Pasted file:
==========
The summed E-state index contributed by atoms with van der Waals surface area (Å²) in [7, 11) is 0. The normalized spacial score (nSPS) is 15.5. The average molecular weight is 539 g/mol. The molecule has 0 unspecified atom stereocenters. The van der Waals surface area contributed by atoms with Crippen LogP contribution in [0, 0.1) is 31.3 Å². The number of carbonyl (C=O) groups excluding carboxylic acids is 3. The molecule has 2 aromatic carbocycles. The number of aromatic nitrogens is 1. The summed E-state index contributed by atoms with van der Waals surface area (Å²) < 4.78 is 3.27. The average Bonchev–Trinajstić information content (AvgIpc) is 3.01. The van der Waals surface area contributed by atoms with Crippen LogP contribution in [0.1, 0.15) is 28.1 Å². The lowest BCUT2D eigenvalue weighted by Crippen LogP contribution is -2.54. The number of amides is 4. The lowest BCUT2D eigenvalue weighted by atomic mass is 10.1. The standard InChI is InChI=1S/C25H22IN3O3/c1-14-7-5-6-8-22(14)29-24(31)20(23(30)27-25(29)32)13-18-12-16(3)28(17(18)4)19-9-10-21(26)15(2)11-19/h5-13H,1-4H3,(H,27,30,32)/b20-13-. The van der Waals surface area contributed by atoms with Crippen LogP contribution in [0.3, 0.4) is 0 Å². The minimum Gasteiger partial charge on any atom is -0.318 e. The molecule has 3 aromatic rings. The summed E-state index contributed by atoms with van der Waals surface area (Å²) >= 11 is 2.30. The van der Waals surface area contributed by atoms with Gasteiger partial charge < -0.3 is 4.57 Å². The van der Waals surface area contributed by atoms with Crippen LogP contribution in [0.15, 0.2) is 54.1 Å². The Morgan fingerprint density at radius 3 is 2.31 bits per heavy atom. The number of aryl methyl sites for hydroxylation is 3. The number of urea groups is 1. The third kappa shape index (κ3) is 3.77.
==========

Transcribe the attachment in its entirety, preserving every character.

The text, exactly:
The summed E-state index contributed by atoms with van der Waals surface area (Å²) in [7, 11) is 0. The normalized spacial score (nSPS) is 15.5. The average molecular weight is 539 g/mol. The molecule has 0 unspecified atom stereocenters. The van der Waals surface area contributed by atoms with Crippen LogP contribution in [0, 0.1) is 31.3 Å². The number of carbonyl (C=O) groups excluding carboxylic acids is 3. The molecule has 2 aromatic carbocycles. The number of aromatic nitrogens is 1. The summed E-state index contributed by atoms with van der Waals surface area (Å²) < 4.78 is 3.27. The average Bonchev–Trinajstić information content (AvgIpc) is 3.01. The van der Waals surface area contributed by atoms with Crippen LogP contribution in [0.1, 0.15) is 28.1 Å². The lowest BCUT2D eigenvalue weighted by Crippen LogP contribution is -2.54. The number of amides is 4. The lowest BCUT2D eigenvalue weighted by atomic mass is 10.1. The standard InChI is InChI=1S/C25H22IN3O3/c1-14-7-5-6-8-22(14)29-24(31)20(23(30)27-25(29)32)13-18-12-16(3)28(17(18)4)19-9-10-21(26)15(2)11-19/h5-13H,1-4H3,(H,27,30,32)/b20-13-. The van der Waals surface area contributed by atoms with Crippen LogP contribution in [0.3, 0.4) is 0 Å². The minimum Gasteiger partial charge on any atom is -0.318 e. The molecule has 3 aromatic rings. The summed E-state index contributed by atoms with van der Waals surface area (Å²) >= 11 is 2.30. The van der Waals surface area contributed by atoms with Gasteiger partial charge < -0.3 is 4.57 Å². The van der Waals surface area contributed by atoms with Crippen LogP contribution in [0.15, 0.2) is 54.1 Å². The Morgan fingerprint density at radius 3 is 2.31 bits per heavy atom. The number of aryl methyl sites for hydroxylation is 3. The number of urea groups is 1. The third kappa shape index (κ3) is 3.77.